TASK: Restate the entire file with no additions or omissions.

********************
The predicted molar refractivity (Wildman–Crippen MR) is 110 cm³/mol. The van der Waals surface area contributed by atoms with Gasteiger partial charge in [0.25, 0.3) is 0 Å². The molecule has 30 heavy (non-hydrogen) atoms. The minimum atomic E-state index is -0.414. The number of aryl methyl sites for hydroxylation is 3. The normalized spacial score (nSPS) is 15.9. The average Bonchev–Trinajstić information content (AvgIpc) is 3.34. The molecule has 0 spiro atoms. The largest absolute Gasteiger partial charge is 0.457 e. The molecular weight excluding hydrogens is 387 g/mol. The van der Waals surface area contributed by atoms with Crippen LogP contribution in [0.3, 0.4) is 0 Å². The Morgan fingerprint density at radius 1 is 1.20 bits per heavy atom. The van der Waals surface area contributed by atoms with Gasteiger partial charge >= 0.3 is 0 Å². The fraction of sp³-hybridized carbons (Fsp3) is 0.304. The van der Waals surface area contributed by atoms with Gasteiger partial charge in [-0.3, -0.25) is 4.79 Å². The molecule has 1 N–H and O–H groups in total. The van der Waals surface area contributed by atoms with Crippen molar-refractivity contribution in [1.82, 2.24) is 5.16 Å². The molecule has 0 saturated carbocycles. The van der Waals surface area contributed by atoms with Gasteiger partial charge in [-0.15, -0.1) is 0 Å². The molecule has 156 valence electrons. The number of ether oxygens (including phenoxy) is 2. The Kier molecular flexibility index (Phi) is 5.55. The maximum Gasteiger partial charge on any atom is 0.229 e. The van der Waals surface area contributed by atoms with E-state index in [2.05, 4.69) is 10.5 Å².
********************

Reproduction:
The predicted molar refractivity (Wildman–Crippen MR) is 110 cm³/mol. The van der Waals surface area contributed by atoms with Gasteiger partial charge in [0.25, 0.3) is 0 Å². The molecule has 30 heavy (non-hydrogen) atoms. The minimum atomic E-state index is -0.414. The number of aryl methyl sites for hydroxylation is 3. The normalized spacial score (nSPS) is 15.9. The average Bonchev–Trinajstić information content (AvgIpc) is 3.34. The molecule has 0 spiro atoms. The largest absolute Gasteiger partial charge is 0.457 e. The molecular weight excluding hydrogens is 387 g/mol. The van der Waals surface area contributed by atoms with Crippen LogP contribution in [0.3, 0.4) is 0 Å². The Morgan fingerprint density at radius 1 is 1.20 bits per heavy atom. The van der Waals surface area contributed by atoms with Gasteiger partial charge >= 0.3 is 0 Å². The fraction of sp³-hybridized carbons (Fsp3) is 0.304. The van der Waals surface area contributed by atoms with Gasteiger partial charge in [-0.3, -0.25) is 4.79 Å². The molecule has 1 N–H and O–H groups in total. The van der Waals surface area contributed by atoms with Crippen molar-refractivity contribution in [1.82, 2.24) is 5.16 Å². The molecule has 0 saturated carbocycles. The van der Waals surface area contributed by atoms with Gasteiger partial charge in [-0.15, -0.1) is 0 Å². The molecule has 156 valence electrons. The number of ether oxygens (including phenoxy) is 2. The Kier molecular flexibility index (Phi) is 5.55. The maximum Gasteiger partial charge on any atom is 0.229 e. The van der Waals surface area contributed by atoms with E-state index in [2.05, 4.69) is 10.5 Å².